REINSTALL MUZZLE BRAKE
Screw the Muzzle Brake completely onto the Barrel until it is fully seated. Then turn the Muzzle Brake back until the alignment marks on the Barrel match up with the alignment marks on the Muzzle Brake. This will help you estimate the amount and thickness of the Muzzle Brake Shims to use. Again turn the Muzzle Brake back to put in the desired amount of Muzzle Brake Shims into the gap that is created. Tighten the Muzzle Brake back down “finger tight” as to not damage the Muzzle Brake Shims that are sticking out on the side. The alignment marks that are on both the Barrel and Muzzle Brake should be inline with each other.

Remove the Muzzle Brake completely and set the Muzzle Brake Shims on to the end of the Barrel, setting them from the thicker shim to the thinner shim from the base of the Barrel to the muzzle. Screw on the Muzzle Brake until it is fully seated and as far as it will turn. There should be a 1/8” gap between the alignment mark in the Muzzle Brake and the Barrel. This gap is caused by the thickness of the shims once they are fully seated around the end of the Barrel. When the Muzzle Brake is tapped into place, it will crimp the Muzzle Brake Shims and help to create a tighter fit for the Muzzle Brake on to the Barrel. It is important to note that it is not these Muzzle Brake Shims that hold the Muzzle Brake onto the end of the Barrel. It is the Muzzle Brake Screws that actually clamp the threads of the Muzzle Brake on to the threads of the Barrel.

Tap the Muzzle Brake on to the Barrel with a dead blow hammer until the alignment marks in the Muzzle Brake and Barrel are in line with each other. Once this is complete, insert the Muzzle Brake Washers and apply Blue 242 Loctite on to the threads of the Muzzle Brake Screws. There is only one way to insert the Muzzle Brake Screws in to the Muzzle Brake and that is from the unthreaded to threaded portion of the Muzzle Brake. Take care to notice which side is actually unthreaded. Some times the dried loctite will leave the imprint of the threads of the Muzzle Brake Screws in the Muzzle Brake. Tighten the Muzzle Brake Screws to 90 – 95 inch pounds. If a torque wrench is not available, tighten the Muzzle Brake Screws down “hand tight” and go one more hour (or five minutes) on the clock. This will give you approximately the 90-95 inch pounds of torque required.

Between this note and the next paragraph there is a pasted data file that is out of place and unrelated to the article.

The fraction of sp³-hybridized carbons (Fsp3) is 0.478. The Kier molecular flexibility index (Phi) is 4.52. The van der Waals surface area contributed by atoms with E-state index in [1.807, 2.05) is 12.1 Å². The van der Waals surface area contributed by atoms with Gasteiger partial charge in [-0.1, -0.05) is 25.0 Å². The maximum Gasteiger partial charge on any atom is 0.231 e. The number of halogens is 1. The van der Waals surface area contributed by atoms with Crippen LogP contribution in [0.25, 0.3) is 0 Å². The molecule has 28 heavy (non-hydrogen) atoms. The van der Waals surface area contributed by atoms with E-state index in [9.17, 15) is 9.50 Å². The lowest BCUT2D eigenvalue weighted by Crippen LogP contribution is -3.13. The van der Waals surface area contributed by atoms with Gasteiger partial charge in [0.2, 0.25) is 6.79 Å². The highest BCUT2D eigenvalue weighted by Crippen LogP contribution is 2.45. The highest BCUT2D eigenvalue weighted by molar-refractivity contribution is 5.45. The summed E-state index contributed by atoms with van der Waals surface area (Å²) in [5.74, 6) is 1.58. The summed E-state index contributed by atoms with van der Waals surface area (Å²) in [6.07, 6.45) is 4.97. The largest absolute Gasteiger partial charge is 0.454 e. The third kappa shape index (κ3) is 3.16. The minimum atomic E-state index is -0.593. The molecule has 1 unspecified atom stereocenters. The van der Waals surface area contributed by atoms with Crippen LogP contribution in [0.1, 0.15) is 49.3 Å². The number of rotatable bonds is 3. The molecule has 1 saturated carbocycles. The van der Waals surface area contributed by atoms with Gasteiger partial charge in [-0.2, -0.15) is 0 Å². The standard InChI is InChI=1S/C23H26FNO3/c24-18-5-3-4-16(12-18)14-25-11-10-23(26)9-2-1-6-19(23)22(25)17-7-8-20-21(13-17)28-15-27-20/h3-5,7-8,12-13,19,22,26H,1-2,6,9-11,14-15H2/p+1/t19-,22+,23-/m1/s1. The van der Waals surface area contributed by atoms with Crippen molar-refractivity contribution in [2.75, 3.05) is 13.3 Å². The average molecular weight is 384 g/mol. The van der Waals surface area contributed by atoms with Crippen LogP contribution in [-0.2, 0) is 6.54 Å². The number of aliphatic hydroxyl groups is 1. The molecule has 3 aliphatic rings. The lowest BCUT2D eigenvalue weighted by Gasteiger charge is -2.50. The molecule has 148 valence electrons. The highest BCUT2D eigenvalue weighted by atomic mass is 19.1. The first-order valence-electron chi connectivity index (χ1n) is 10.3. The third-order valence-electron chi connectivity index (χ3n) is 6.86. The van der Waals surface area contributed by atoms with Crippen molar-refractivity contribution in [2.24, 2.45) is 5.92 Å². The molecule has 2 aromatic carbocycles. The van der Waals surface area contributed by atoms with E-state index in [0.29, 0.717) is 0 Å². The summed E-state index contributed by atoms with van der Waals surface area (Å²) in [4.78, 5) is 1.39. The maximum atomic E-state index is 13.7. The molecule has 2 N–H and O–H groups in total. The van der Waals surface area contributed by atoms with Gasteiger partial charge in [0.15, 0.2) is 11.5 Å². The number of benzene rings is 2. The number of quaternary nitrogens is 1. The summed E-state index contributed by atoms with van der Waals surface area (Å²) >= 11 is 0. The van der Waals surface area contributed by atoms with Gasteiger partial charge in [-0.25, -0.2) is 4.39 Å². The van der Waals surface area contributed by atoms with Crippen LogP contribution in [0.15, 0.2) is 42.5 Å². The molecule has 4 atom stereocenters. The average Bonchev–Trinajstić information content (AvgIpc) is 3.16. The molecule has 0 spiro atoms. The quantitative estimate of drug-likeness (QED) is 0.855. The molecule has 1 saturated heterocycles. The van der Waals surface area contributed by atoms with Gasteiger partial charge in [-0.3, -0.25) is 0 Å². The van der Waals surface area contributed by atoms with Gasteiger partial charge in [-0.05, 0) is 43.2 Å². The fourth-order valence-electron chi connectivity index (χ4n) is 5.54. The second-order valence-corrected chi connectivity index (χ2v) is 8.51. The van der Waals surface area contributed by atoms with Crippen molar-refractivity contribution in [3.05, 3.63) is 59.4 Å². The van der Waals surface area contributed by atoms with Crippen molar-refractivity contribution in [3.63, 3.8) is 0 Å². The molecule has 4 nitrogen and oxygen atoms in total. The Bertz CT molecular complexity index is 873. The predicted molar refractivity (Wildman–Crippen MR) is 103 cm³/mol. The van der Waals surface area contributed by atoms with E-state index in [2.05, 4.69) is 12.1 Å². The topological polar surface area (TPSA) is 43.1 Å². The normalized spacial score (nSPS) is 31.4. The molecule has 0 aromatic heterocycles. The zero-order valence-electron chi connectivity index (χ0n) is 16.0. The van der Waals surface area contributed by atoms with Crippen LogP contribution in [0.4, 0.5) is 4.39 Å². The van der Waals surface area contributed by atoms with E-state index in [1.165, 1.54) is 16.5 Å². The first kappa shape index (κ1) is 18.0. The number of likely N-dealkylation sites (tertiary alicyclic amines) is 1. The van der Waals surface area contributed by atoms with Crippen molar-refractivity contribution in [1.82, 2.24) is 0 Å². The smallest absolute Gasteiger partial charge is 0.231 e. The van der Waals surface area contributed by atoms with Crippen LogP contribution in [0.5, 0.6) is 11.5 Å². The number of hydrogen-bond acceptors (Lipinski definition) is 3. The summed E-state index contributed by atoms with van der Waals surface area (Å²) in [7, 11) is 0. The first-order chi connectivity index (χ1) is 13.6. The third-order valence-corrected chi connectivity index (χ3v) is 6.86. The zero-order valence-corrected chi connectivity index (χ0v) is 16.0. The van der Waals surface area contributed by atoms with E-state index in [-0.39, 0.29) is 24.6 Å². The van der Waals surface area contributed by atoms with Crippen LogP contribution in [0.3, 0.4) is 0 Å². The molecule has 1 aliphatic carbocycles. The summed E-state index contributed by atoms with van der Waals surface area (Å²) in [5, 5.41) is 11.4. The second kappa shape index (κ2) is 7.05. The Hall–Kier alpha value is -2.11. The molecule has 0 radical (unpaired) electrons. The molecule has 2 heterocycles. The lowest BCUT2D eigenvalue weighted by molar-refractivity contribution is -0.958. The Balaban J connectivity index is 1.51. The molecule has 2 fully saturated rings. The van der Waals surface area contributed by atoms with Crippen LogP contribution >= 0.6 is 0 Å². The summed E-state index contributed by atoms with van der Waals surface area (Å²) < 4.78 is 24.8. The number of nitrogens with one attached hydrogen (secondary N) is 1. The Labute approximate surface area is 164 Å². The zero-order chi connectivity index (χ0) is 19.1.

:drill:
ImageImageImageImage
BEAMEUP
Newbie
Posts: 2
Joined: Sun 31 May, 2009 9:08 pm

Re: 82A1 MUZZLE BRAKE REMOVAL

Postby BEAMEUP » Mon 06 Sep, 2010 4:12 pm

Thanks for the info, I did get the brake off with very little effort. I locked it in a vise & wrapped the brake with a cloth towel and gave it steady pressure and it cam loose. It didn't seem like there was any lock tight on the thread at all, there was no crumbs on the threads or in the break. Also there where 3 shims on it, 20k,8k, & 7k.
User avatar
freddy979
Poster
Posts: 46
Joined: Tue 24 Nov, 2009 8:41 am

Re: 82A1 MUZZLE BRAKE REMOVAL

Postby freddy979 » Wed 13 Jul, 2011 8:58 pm

I used the instructions contained in this thread and the muzzle brake removal went smoothly, but now the muzzle brake washers seem to be loose after reinstall. They aren't damaged. I don't remember them being loose before. Is this normal or do I have a problem? I don't want to overtorque the muzzle brake screws.

Thanks.
Barrett Model 99 32" FDE .50 BMG

Return to “Model 82A1/M107”

Who is online

Users browsing this forum: No registered users and 5 guests